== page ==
Women-unfriendly Seattle must fix its status as the 73-cent city
by Jean Godden
Seattle women last April were surprised to find that on average, women are paid 73 cents on each dollar that men are paid. Credit: Courtesy of Creator Apps
What if you lived in a city where you think women are doing well — or at least better than in most places — and then you find out that’s just not true? And, what’s more, you learn this city is the worst — rock bottom worst — of any of the nation’s 50 metropolitan regions?
That shock occurred last April when women all over Seattle woke up to read that Seattle businesses, on average, pay women 73 cents on each dollar that men are paid, contrasted with 77 cents nationally. Based on this grim discovery, the Seattle Women’s Commission challenged Seattle leaders to look into the situation, starting with city government's own wage gap.
How wide is the City of Seattle employee wage gap? It turned out the pay gap isn’t quite as wide as in the city as a whole: Women in city government earn 90 cents on the dollar. But it’s worse in certain departments (among them Seattle City Light and the Seattle police and fire departments). To make matters worse, the study showed that two-thirds of the city’s employees are male and that, at the time of the study last year, only one of the city’s 18 highest paid employees was female.
Following the release of early numbers, then-Mayor Mike McGinn convened the Gender Equity in Pay Taskforce, comprised of educators, labor, business and women’s leaders.
Meanwhile, I — in my role as a councilmember, who also lived the wage gap in the past and remains an outraged feminist — began researching policy directions, meeting with community leaders such as the Women’s Funding Alliance, Legal Voice and the Women’s Commission. At the same time I participated on the mayor’s task force, working for a unified city solution.
Our combined efforts initially managed to get funds into the 2014 budget to work on such solutions as figuring out what to do with the astonishing but little-known fact that the city does not offer any maternity/paternity pay. In other words, new moms are expected to go back to work the next day, unless they have saved up vacation or sick leave.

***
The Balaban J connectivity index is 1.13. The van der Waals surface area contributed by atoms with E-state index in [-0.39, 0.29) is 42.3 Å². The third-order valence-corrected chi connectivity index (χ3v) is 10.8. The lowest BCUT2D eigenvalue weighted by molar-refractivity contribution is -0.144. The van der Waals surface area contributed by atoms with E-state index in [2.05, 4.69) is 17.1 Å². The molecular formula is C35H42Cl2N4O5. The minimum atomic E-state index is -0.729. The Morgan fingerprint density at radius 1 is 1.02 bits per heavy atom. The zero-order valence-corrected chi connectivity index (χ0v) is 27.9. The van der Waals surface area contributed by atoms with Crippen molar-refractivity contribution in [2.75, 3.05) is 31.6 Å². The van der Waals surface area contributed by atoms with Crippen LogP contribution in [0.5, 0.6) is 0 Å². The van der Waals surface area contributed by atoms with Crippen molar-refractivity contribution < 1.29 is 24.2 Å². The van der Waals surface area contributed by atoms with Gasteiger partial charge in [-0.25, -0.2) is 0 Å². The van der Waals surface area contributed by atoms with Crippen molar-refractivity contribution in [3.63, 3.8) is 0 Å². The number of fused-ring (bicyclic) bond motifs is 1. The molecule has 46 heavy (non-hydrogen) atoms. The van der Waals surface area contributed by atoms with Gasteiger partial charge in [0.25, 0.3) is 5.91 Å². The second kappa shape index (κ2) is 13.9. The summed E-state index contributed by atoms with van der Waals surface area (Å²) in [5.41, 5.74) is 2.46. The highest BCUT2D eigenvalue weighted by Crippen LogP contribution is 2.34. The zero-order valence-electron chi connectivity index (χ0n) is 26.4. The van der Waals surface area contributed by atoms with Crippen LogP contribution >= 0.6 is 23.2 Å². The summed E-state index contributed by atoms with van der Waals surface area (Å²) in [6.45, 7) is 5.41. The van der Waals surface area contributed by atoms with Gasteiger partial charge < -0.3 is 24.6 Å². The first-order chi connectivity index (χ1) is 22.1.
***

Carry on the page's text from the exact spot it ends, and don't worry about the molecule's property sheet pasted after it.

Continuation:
From there, the task force really dug in and came up with a rich series of recommendations, presented formally to new Mayor Ed Murray in March. Following the release of these recommendations, the mayor, Personnel Director Susan Coskey, Office of Civil Rights Director Patricia Lally and I met to consider first steps. The work plan, spelled out in a resolution passed last Monday, includes specific actions, among them:
- The Personnel Department is working with city departments to provide a deeper analysis of citywide gender data by the end of the summer.
- Where disparities exist, the Personnel and Civil Rights offices will identify practices that may contribute to solutions and make recommendations for adjustment.
- Personnel and Civil Rights will develop training to address gender equity, focusing on institutional and structural sexism.
- Personnel will partner with the City Council to study paid parental leave and identify best practices and strategies to provide that leave.
- The city will review, modify and propose additional family-friendly practices.
- The two departments will determine how to implement a more consistent approach to performance management and employee discipline.
- Personnel will create and manage a recruitment program for outreach to diverse and under-represented populations.
- The two departments will provide targeted and increased opportunities for career growth for individuals in under-represented employee groups.
- Personnel will revise the city’s employee information collection process to include an option for transgender employees.
- Before the end of 2014, the mayor and I will conduct a series of outreach meetings to gather input and seek to close the gender wage gap in the private sector.
Getting the city’s act together first is a good idea, but it is not too soon to start thinking about the region and its 73-cent chasm. When the figures first came out last year, Mayor Menino of Boston said that the city — also identified for its inequities — would be first to close its wage gap. We will be reaching out to find out what strategies Boston used.
Just this week, the Seattle City Council took an historic vote, approving a $15 minimum wage that will be phased in beginning next April. Since a majority of low-wage workers are women, passage is a significant step forward for gender pay equity. But it will by no means end the region’s disgraceful pay gap between men and women; that’s unfinished but priority business.